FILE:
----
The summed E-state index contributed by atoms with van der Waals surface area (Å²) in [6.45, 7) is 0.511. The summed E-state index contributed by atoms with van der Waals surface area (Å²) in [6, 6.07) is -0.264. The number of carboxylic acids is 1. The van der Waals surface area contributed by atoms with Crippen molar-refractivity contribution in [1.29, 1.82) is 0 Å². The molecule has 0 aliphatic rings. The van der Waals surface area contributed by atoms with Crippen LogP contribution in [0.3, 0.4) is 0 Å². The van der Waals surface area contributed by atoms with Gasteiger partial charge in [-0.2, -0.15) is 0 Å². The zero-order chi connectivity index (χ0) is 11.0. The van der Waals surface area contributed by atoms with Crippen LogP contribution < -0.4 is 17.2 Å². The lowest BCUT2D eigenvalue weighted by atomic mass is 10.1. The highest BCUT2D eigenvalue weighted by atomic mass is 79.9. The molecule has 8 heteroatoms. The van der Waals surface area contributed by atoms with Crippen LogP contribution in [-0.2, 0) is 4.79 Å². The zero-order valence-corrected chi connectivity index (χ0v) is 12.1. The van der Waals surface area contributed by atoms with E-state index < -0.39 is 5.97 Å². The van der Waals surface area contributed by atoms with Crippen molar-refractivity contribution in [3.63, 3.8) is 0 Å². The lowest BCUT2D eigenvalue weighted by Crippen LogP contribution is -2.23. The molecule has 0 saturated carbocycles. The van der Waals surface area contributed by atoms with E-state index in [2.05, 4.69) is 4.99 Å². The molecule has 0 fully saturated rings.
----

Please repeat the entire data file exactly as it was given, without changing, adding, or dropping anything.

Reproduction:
The summed E-state index contributed by atoms with van der Waals surface area (Å²) in [6.45, 7) is 0.511. The summed E-state index contributed by atoms with van der Waals surface area (Å²) in [6, 6.07) is -0.264. The number of carboxylic acids is 1. The van der Waals surface area contributed by atoms with Crippen molar-refractivity contribution in [1.29, 1.82) is 0 Å². The molecule has 0 aliphatic rings. The van der Waals surface area contributed by atoms with Crippen LogP contribution in [0.3, 0.4) is 0 Å². The van der Waals surface area contributed by atoms with Gasteiger partial charge in [-0.2, -0.15) is 0 Å². The zero-order chi connectivity index (χ0) is 11.0. The van der Waals surface area contributed by atoms with Crippen LogP contribution < -0.4 is 17.2 Å². The lowest BCUT2D eigenvalue weighted by atomic mass is 10.1. The highest BCUT2D eigenvalue weighted by atomic mass is 79.9. The molecule has 8 heteroatoms. The van der Waals surface area contributed by atoms with Crippen LogP contribution in [-0.2, 0) is 4.79 Å². The zero-order valence-corrected chi connectivity index (χ0v) is 12.1. The van der Waals surface area contributed by atoms with E-state index < -0.39 is 5.97 Å². The van der Waals surface area contributed by atoms with Crippen molar-refractivity contribution in [3.63, 3.8) is 0 Å². The lowest BCUT2D eigenvalue weighted by Crippen LogP contribution is -2.23. The molecule has 0 saturated carbocycles. The van der Waals surface area contributed by atoms with E-state index in [2.05, 4.69) is 4.99 Å². The molecule has 0 fully saturated rings.